What’s the Point of Swearing?

18th February 2013 by Judith Harvey

At my medical school we didn’t swear an oath. Well, not a professional oath. And once I’d seen my name on the pass list the oath I swore was never again to cross the threshold of my training hospital. But the medical school didn’t put on a passing out ceremony and it was left to a group of students to organise a party at which we celebrated our qualification and wished each other well in our careers.

We have all heard of the Hippocratic Oath, and many patients still believe we swear it, though they, like most doctors, have hazy and often incorrect ideas about what it says. Most US students swear a professional oath on qualification and many French students sign a written one, but apparently only about 50% of UK students are required to swear. (If it’s expected of you, can you refuse, I wonder?) What is it that students are being asked to commit to, and does swearing an oath make a difference?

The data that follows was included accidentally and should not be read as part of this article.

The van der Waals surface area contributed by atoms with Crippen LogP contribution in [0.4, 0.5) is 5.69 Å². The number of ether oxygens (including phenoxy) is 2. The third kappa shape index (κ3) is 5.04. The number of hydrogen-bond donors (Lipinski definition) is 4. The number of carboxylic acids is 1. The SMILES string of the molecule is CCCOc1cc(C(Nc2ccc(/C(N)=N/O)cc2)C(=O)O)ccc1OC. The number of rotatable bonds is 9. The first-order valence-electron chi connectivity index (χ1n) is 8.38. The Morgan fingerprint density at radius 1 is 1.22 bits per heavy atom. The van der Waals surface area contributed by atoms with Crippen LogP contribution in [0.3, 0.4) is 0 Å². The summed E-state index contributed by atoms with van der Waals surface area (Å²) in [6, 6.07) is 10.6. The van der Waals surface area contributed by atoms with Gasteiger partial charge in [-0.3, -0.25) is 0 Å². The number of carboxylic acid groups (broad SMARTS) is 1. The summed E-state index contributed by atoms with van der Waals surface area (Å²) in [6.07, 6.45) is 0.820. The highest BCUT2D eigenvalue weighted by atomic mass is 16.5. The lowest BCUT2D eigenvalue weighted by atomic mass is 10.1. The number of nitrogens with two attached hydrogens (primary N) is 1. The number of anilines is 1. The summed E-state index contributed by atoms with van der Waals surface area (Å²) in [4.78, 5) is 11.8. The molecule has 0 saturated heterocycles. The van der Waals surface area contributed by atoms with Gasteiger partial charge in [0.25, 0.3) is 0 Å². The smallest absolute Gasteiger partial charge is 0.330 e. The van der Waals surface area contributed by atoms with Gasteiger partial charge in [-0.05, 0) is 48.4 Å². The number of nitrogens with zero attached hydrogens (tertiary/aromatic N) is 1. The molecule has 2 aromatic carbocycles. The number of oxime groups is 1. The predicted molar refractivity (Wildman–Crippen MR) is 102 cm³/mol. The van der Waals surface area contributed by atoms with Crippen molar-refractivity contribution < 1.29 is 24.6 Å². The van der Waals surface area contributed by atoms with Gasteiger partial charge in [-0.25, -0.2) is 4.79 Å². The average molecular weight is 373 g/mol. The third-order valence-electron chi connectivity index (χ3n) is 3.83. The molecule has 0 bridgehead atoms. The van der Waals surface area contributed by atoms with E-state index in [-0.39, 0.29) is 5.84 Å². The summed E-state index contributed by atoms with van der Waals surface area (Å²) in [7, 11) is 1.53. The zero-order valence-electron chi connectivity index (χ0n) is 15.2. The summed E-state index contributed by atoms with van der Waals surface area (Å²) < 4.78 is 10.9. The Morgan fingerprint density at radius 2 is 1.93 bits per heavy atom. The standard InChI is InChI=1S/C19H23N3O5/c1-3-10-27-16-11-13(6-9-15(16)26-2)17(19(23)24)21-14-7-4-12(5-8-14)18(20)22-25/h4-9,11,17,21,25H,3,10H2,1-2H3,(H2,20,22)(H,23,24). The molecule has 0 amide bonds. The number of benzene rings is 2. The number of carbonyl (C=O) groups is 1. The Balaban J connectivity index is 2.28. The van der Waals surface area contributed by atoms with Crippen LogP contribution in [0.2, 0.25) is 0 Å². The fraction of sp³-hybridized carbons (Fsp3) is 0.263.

Professional oaths have a long history. The Hindu vaidya’s oath dates from the 15th century BC. The Hippocratic Oath was probably written, not by Hippocrates, between the 5th and 3rdcenturies BC. Oaths from Jewish philosophers, from Japan and from China, all have a long history. The Declaration of Geneva was written in 1948, after the revelations of the role of physicians in Nazi extermination camps. A recent development is the White Coat Ceremony, for students moving from the classroom to the wards for their clinical studies.

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